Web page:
Composability is Critical in DevOps: let’s break the monoliths

This post was inspired by my Git for DevOps post and is an evolution of my “Functional Ops (the cake is a lie)” talks.

git_logo2016 is the year we break down the monoliths.  We’ve spent a lot of time talking about monolithic applications and microservices; however, there’s an equally deep challenge in ops automation.

Anti-monolith composability means making our automation into function blocks that can be chained together by orchestration.

What is going wrong?  We’re building fragile tightly coupled automation.

Most of the automation scripts that I’ve worked with become very long interconnected sequences well beyond the actual application that they are trying to install.  For example, Kubernetes needs etcd as a datastore.  The current model is to include the etcd install in the install script.  The same is true for SDN install/configuation and post-install test and dashboard UIs.  The simple “install Kubernetes” quickly explodes into a kitchen sink of related adjacent components.

Those installs quickly become fragile and bloated.  Even worse, they have hidden dependencies.  What happens when etcd changes.  Now, we’ve got to track down all the references to it burried in etcd based applications.  Further, we don’t get the benefits of etcd deployment improvements like secure or scale configuration.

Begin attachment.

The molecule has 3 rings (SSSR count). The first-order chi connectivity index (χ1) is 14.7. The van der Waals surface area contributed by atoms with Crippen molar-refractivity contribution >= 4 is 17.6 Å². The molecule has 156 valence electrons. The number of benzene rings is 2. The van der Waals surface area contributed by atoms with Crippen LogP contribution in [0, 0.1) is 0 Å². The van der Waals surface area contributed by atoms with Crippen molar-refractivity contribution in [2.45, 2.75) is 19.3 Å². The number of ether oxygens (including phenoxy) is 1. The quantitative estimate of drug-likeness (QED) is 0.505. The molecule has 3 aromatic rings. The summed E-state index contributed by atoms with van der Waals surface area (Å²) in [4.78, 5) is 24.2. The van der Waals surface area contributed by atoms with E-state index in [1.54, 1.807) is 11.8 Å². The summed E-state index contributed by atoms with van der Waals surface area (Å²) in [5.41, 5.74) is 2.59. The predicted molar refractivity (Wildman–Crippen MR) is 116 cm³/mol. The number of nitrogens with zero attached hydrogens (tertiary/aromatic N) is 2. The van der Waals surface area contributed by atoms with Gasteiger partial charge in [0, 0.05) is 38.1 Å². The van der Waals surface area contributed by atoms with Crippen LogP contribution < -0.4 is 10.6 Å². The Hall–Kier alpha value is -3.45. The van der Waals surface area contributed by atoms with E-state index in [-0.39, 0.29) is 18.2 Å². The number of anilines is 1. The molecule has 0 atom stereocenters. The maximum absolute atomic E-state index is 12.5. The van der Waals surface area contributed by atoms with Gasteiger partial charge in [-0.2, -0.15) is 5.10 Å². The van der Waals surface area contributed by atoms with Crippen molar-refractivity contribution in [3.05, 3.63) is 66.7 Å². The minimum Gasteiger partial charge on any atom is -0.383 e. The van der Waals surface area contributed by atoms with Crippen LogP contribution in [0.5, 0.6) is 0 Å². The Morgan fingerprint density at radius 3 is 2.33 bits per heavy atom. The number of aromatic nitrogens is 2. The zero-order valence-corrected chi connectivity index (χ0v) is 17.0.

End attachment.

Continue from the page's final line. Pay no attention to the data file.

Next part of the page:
What can we do about it?  Resist the urge to create vertical silos.

It’s temping and fast to create automation that works in a very prescriptive way for a single platform, operating system and tool chain.  The work of creating abstractions between configuration steps seems like a lot of overhead.  Even if you create those boundaries or reuse upstream automation, you’re likely to be vulnerable to changes within that component.  All these concerns drive operators to walk away from working collaboratively with each other and with developers.

Giving up on collaborative Ops hurts us all and makes it impossible to engineer excellent operational tools.  

Don’t give up!  Like git for development, we can do this together.

Update a pull request from git command line

Hand up

Sometimes we just need to feed the SEO gods… in this case, I could not find the simple git command line to update a pull request that I had in flight.

I was looking for the following: